Students stress and engagement - bridging the gap between research and education News
Stress in students in higher education and especially in medical education is increasing over the years. This is not only a problem in the Netherlands, but all over the world. Because of high levels of stress, students’ well-being and mental health is compromised and students underperform in their studies.

We know from the literature that both individual and systemic/organisational aspects and the interaction between these aspects influence stress levels. However, we do not yet know what interventions are effective in reducing students’ stress in higher education, especially in medical education.

''Research we are conducting to better understand stress in higher education, and reduce it''

Within the LEARN programme  – which is a multidisciplinary research group of medical specialists, nurses, social scientists (educational science, psychology, sociology, business and economics), linguists, basic and applied health scientists, teachers and students – several researchers and educators attempt to better understand student stress and are involved in designing and researching interventions that support students in reducing their stress levels. Also, the University of Groningen, under the umbrella of its Teaching Academy, is driven to take action to help reduce stress. In 2019, SCOPE –the UMCG Center of Expertise for Personal Development– was founded. Within SCOPE, evidence-informed education that focuses on stress-management and personal (leadership) development has been developed for all students of the Faculty of Medical Sciences.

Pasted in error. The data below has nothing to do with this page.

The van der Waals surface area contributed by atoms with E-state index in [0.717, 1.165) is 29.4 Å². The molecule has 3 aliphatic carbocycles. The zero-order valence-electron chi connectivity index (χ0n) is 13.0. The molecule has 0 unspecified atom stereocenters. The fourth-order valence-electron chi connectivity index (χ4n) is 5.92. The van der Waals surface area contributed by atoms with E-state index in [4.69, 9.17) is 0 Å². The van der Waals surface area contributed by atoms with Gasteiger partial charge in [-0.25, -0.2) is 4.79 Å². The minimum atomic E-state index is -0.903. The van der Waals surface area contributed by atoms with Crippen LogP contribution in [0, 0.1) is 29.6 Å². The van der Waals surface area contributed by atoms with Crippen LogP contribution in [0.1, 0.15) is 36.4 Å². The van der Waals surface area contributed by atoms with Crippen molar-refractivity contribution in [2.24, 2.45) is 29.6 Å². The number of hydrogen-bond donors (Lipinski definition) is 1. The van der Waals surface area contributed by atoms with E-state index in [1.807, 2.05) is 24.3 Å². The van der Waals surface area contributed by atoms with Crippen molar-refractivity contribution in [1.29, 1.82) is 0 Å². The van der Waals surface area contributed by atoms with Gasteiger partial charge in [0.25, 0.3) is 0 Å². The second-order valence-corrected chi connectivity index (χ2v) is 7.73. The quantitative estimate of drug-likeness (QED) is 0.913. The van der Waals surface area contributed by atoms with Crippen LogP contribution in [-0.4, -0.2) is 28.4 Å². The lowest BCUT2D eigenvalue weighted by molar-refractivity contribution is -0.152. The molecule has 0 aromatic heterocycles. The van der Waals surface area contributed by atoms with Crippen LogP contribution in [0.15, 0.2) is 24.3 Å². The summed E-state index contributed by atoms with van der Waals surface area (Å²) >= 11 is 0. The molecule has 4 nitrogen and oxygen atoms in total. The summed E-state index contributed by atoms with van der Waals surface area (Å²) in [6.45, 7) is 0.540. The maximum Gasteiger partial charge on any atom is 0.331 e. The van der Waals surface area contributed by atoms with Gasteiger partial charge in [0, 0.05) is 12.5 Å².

The Juggle Study

Until now, we have set up and conducted a longitudinal cohort study (‘the Juggle study’) among medical students from year 1 to 6. Our aim is to gain better insight into medical students’ distress and performance, the influencing factors and how this evolves and is influenced over time. Data collection is still ongoing, but preliminary analyses show that within the bachelor phase, 67% of students experience low distress over time, 11% show a decrease in distress over time, and 11% an increase. Furthermore, we have learned that being more self-critical and having poor attention regulation (planning, concentration) are longitudinal predictors of distress.

Support in dealing with stress and personal development

Due to the outcome of our studies, for undergraduate bachelor students in Medicine, Dentistry and Human Movement Sciences, students in the GSMS CPE and MMIT Research Masters, and PhD-students in the GSMS, training modules (workshops, courses) have been designed and implemented to support them in both dealing with stress and personal development. The focus of the modules is on individual aspects such as increasing self-efficacy, self-compassion and mindfulness as well as on systemic aspects including students’ environment.